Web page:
Guitar Practice Routine: An Introduction
As some readers of this website will know I am currently studying for my BA in Jazz at the prestigious Leeds College of Music in West Yorkshire, England.
This year (September 2012 — May 2013) will be my final year studying at LCM and to obtain my BA Jazz degree I will need to pass three subjects.
I have chosen to major in Jazz Guitar Performance, and minor in Improvisation Strategies and Music Journalism.
The aim of these practice logs is to give you an insight of my practice schedule telling you how I prepare for this important university exam.
If you’re learning jazz guitar as a hobby, playing professionally or working towards a performance degree yourself I hope this series will give you a good insight and maybe help with your own practice sessions.
Besides my time in the woodshed I will also be organising rehearsals with my two projects so I will also be discussing effective ways of making the most out of rehearsal time.
I will also need to write up an essay to go with each of my performances so I am planning on using segments from these articles, and some of my music journalism articles will be published on this website.
Isn’t great when music college exams combine with the real world?
The major performance module accounts for most of my degree and that will be a 40 minute performance in the BBC venue and my minor performance will be 20 minutes.
Unlike my first two years at LCM there are no rules concerning specific repertoire or line up to what you have to play in your recital.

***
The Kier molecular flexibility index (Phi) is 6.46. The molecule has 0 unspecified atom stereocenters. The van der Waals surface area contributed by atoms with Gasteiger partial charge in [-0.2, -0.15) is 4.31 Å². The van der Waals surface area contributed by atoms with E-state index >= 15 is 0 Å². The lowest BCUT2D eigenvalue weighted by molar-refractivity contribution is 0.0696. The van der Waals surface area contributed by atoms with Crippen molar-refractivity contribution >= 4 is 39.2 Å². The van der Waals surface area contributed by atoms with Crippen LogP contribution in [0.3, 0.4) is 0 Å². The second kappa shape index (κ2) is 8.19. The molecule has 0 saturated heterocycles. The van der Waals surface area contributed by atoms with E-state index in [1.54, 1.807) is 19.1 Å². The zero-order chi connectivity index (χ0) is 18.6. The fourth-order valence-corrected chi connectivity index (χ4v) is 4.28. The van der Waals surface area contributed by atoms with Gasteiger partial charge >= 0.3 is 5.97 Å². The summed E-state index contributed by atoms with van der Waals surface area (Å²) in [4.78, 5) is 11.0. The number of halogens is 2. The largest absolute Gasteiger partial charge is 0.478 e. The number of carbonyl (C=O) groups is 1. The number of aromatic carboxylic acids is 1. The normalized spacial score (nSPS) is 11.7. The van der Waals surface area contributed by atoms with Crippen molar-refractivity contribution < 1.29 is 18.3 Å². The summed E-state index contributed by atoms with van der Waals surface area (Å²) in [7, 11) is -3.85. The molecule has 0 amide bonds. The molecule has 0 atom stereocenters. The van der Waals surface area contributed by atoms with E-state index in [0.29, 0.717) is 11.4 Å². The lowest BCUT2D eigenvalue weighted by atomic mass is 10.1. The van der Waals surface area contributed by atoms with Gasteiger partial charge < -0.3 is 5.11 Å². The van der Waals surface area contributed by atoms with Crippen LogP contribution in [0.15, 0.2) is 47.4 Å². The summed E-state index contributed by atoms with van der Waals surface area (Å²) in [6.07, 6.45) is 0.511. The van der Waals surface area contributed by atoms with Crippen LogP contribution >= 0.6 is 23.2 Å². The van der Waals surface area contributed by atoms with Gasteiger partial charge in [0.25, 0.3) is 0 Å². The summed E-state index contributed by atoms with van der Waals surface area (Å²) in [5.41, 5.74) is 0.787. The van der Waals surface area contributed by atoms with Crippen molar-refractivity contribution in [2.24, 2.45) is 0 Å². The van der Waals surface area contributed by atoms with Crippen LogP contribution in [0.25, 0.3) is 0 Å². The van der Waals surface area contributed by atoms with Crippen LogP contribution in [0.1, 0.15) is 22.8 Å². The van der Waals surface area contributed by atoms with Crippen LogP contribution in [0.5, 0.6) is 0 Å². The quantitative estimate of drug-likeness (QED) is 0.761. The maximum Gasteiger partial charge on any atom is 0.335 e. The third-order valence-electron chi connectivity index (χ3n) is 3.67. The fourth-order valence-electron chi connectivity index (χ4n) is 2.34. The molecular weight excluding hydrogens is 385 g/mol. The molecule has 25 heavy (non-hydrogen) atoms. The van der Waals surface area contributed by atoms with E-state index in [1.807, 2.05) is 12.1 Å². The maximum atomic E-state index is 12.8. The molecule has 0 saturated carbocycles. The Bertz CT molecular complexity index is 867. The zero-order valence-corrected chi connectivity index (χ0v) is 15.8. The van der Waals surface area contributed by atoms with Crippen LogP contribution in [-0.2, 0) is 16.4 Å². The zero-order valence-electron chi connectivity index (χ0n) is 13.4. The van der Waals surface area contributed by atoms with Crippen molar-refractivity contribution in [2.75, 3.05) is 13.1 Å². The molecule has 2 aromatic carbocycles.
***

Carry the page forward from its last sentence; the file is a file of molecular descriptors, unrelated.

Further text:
The line up and material you play is completely up to you.
So what are the projects I am going to be doing?
While I am not quite sure which project I’ll be using for which module yet I will most likely taking my minor exam in duo form with my friend and excellent jazz guitarist Jack Gillen.
Jack is a great guitarist who I have played, gigged and recorded with multiple times since we began playing together a year or so ago.
But that’s fine by me because I love to comp just as I much I enjoy single line soloing and if you can play well in a tough situation playing in larger groups becomes easier.
I love playing in duo’s just as much as I do trios, quartets, and quintets and sometimes more if I am playing with a great player because of the directions they can go in.
During my career as a jazz guitarist I’ve been privileged to play duo’s with saxophonists, bassists, singers, and some fantastic guitarists such as Adrian Ingram, Jim Mullen, Jamie Taylor, Jiannis Pavlidis and Pat McCarthy.
So why did I choose a guitar duo?
Well as you can tell from the last sentence most of my duo experience has been with other guitarists so I already have experience in arranging, organising and working with many guitar players so two guitars naturally seemed the right line up.
Plus, us guitar players always seem to end up sticking together some how anyway.
For my major performance I will be doing the majority of the tunes in the classic jazz guitar trio line up, however I will be mixing up the line up throughout the set so that the audience will have a chance to hear the instruments in many different ways.